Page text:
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What will the NHS’s Capped Expenditure Process (CEP) mean for pharma?

Paul Midgley, Director of NHS Insight at Wilmington Healthcare, explains how pharma should tailor its approach

Since the publication of the Five Year Forward View (5YFV) in 2014, the NHS has taken a tough stance on trusts and CCGs that continue to overspend and rely on hand-outs from others elsewhere within the service.
 

In April this year, NHS England and NHS Improvement made it clear that the newly formed Sustainability and Transformation Partnerships (STPs) must live within their means, and they singled out 14 trusts and CCGs that are expected to fall short of their 2017-18 control targets.  
 

The Capped Expenditure Process (CEP) is designed to ensure that the 14 CCGs and trusts deliver on their control totals and do not exceed their budgets. These health economies are spread out across the country from Devon and Cornwall to North West and South-East London, the Vale of York and Scarborough and Ryedale, and Northumberland.  They have been told they must make ‘difficult choices’ to stay within the combined funding envelope for their area.
 

Overall, the CEP initially aimed to close a financial gap of £470m, which was the difference between the financial plans and targets of providers within the 14 areas. However, proposals drawn up locally suggest they will now be expected to meet potential savings of £250m, although there are significant concerns about the risks involved in delivering them.

What will be the regional impact of CEP?
 

Trusts and CCGs will have to make drastic cuts to comply with the CEP. A variety of measures are being considered as part of the process and they are believed to include closing or downgrading hospitals, wards and services, including maternity and A&E units.   Redundancies and cuts to staff numbers; limiting or blocking outsourcing and patient choice; rationing services and systematically extending waiting times for planned care are among the other potential implications of CEP. It is also anticipated that NHS funding for certain treatments could be restricted or removed.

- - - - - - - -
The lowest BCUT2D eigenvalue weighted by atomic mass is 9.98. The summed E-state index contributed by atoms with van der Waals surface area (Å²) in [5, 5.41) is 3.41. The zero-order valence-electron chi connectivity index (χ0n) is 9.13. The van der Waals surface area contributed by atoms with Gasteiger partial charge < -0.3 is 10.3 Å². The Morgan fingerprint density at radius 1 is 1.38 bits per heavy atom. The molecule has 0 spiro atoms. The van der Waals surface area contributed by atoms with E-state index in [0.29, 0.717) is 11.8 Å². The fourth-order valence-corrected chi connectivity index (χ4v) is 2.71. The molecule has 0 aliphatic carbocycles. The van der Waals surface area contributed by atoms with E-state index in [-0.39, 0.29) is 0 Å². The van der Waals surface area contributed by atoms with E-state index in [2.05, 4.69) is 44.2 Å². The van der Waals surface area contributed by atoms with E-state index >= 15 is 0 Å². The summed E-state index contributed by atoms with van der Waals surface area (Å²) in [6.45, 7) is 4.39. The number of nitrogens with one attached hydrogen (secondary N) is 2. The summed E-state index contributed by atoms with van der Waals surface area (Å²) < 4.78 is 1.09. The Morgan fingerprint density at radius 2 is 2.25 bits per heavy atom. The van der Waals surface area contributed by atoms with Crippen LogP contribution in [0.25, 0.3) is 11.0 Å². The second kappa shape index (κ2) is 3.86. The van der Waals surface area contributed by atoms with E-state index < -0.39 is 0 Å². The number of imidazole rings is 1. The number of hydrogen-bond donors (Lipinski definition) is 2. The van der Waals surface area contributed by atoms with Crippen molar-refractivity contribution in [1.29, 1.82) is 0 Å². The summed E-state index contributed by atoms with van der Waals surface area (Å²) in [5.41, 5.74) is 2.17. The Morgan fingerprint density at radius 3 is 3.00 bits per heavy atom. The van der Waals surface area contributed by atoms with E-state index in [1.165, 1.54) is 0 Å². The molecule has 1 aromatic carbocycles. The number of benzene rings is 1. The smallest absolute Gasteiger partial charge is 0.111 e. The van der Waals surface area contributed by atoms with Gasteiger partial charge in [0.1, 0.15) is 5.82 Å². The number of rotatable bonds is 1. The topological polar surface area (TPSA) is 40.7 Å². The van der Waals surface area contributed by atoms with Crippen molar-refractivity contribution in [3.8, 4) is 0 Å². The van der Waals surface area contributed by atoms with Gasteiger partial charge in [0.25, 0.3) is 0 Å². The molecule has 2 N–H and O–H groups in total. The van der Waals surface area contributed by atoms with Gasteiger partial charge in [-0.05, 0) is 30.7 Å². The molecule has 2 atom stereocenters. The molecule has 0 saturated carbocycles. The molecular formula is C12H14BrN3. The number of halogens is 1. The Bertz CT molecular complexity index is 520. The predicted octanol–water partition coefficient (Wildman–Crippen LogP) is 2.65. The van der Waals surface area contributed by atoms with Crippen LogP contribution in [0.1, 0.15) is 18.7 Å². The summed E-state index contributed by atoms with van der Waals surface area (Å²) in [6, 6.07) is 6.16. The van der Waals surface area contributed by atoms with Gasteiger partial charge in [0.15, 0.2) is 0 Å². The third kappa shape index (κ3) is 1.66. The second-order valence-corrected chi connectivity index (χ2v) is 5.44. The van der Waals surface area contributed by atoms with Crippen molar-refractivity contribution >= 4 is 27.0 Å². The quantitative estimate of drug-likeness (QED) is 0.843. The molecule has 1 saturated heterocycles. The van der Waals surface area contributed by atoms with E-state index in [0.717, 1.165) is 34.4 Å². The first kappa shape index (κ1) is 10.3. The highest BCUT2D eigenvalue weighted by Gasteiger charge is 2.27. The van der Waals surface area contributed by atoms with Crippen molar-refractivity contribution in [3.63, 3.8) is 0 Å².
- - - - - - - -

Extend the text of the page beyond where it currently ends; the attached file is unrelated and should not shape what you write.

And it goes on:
How should pharma respond to the CEP?


Identifying where money is being wasted on sub-optimal healthcare and defining how products and services could be changed in order to improve outcomes and save money is already a key priority for the NHS. Effecting such change will be critical in CEP areas and pharma companies that wish to engage with them must gain a clear understanding of the unique challenges they face and tailor their proposition accordingly.
 

NHS Rightcare is a good starting point since it recently published regional performance statistics in its Commissioning for Value Insight packs, which are designed to provide planning guidance across the NHS.  
To help CEP areas better manage their prescribing costs, pharma could conduct a further analysis of Rightcare statistics.
 

Balancing doctors’ demands for drugs that demonstrate strong clinical benefit and patient safety against medicines management teams’ focus on cost savings will be critical in CEP areas. Selling expensive new drugs will clearly be very challenging and to gain competitive advantage, pharma needs to think about adding value wherever it can, such as supporting on adherence and gathering real world evidence on a drug’s performance.
 

Managing the pharma salesforce
 

Localised deployment and targeting resources on a regional basis has never been more important. For many pharma brand teams, the CEP may mean they have a new end customer in these areas. For example, some CEP areas may be forced to adopt a ‘lockdown’ mentality to new drugs, which may result in sales representatives being unable to visit doctors without permission from the Chief Pharmacist.
 

Rather than struggling to deploy field sales representatives in those areas, pharma may find it more beneficial to have market access experts who can engage directly with the senior budget holders and Transformation Directors who will be making critical decisions on drugs and technologies.  

Maintaining a strong relationship with the HCPs who will be prescribing these drugs will still be very important, of course, and, if face-to-face contact is not possible, then pharma needs to ensure that it marries its business proposition in CEP areas with a strong content marketing programme disseminated across a variety of channels.  

In such areas, bringing together multi-disciplinary networks of senior stakeholders across clinical settings, with commissioners, finance, local authority, public health and local third sector partners is an approach that would stimulate a focus on solutions to their shared problems.  

Conclusion
 

To succeed in this increasingly tough economic NHS climate, pharma must truly understand and empathise with the diverse needs of individual CEP areas and become adept at locally managing and targeting its resources. This could involve the development of networks and dissemination of innovative and engaging content-led marketing campaigns for HCPs as well as the strategic deployment of market access staff if face to face engagement for field sales representatives is not feasible. 
     

                                                                   Ends    

Paul Midgley is director of NHS insight at Wilmington Healthcare. For information on Wilmington Healthcare, log on to
www.wilmingtonhealthcare.com
   

25th September 2017

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